Autism Awareness Month

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Stephen Drake

Most people in the disability community are aware that April 2nd is Autism Awareness Day. If you’ve noticed that there’s still a heavy amount of autism coverage in the media, it’s because April has now been delegated Autism Awareness Month.

Autism Awareness Month is a good opportunity to talk about some of the problems, particularly the problems that are actually promoted in the name of “autism awareness.” These problems make many people, including myself, dread the month more than I dread the Jerry Lewis/MDA Telethon, which lasts a mere 24 hours.

The disability community has long criticized the Telethon for its emphasis on a “cure” as the most pressing need for people with disabilities. To promote that agenda, people with disabilities are portrayed as objects of pity. Those portrayals act as additional barriers to the respect, inclusion and accommodations for which people with disabilities advocate.

Like the Telethon, there is a dominant “pitch” used by autism advocacy groups to raise “awareness” – and money. The most succinct statement of that dominant pitch can be found in this press release promoting Autism Awareness Month, from Autism Speaks, the most influential autism advocacy group in the country:

Autism Speaks is dedicated to increasing awareness of the growing autism epidemic and to raising money to fund scientists who are searching for a cure.

To be fair, the press release mentions “advocating for the needs of affected families” and the need for “treatments,” but the main focus is on a cure – the idea that some research will result in a “silver bullet” that will magically erase the neurological differences associated with autism and leave a “neurotypical” child behind. (Yes – I know that adults have autism too, but “awareness” efforts tend to focus on children. That’s why they have poster children as opposed to poster men or women.)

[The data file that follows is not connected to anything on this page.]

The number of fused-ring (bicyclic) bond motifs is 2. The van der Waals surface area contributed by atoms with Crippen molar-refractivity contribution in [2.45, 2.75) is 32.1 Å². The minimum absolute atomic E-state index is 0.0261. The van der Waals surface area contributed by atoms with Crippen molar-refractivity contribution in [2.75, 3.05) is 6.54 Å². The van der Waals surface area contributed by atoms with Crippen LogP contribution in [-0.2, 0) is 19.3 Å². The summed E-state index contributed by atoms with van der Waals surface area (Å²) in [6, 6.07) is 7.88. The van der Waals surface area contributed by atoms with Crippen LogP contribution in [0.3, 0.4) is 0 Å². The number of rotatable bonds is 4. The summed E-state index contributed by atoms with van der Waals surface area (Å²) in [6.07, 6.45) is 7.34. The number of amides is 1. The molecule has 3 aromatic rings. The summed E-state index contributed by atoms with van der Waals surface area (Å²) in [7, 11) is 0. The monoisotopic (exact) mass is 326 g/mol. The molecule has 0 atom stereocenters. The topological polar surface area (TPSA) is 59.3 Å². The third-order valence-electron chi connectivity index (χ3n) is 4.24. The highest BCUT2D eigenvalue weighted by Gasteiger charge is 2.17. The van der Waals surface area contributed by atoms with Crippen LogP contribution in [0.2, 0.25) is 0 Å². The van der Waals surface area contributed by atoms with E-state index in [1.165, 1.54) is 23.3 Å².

Obviously, anyone familiar with the controversy over the Telethon’s focus on “cure” will see some similarities. When “cure” is put forward as the “solution” to autism – or any disability – the real need for access, supports, accommodations, and inclusion fade far into the background in the “awareness” efforts.

One of the best pieces I’ve seen is on the blog AngryBlackBitch (ABB)– the author has an adult brother who is “profoundly autistic and aphasic.”

Here is some of what she has to say:

Autism is not a childhood disorder. It is a brain disorder that, despite claims made by some celebrity authors, will continue to be a brain disorder once a person with autism reaches 18 years of age. Since there have been several high profile celebrities who have a loved one with autism…and since we now know that autism spectrum disorder impacts 1 out of 150 children who, Gawd willing, will become adults with autism…many a lawmaker has championed funding for programs that serve autistic children.

She goes onto reveal the unintended consequences of the focus on children – while money for research and services are being increased for children, they are being cut back for adults in many states. Personally, I think ABB’s blog is powerfully written, but readers should be “warned” that the language she uses is cruder and ruder than what you’ll find on this blog. To read the rest of her post, click here.

To learn more and find out what kind of things you can do:

Sign the “End the Perpetuation of Pity” Pledge at Here’s an excerpt from the intro to the pledge:

As April’s “autism awareness” is used by charities for fund-raising, depictions of autistic people, usually children, as monstrous, fearsome, pitiable, suffering, and a burden become ever more pervasive. So do depictions of brave, successfully “normalized,” or “inspirational in overcoming their disability” children, teens, or young adults.

If you’re unfamiliar with, it’s worth checking out. It is a progressive-oriented social networking site with “causes” ranging from health care to autism. The “autism” cause is moderated by Dora Raymaker and Kristina Chew – both women are dedicated to cross-disability rights issues and pushing them forward on the site. It only takes a minute or two to register on the site.

Bev Harp at “Asperger Square 8” has a set of alternative “autism awareness” posters available for download, printing and use.

In closing, I’d urge people to be hyperaware during Autism Awareness Month. Be aware and on the lookout for harmful stereotypes, misplaced priorities and exploitation. And be prepared to challenge troublesome awareness messages with your own brand of advocacy.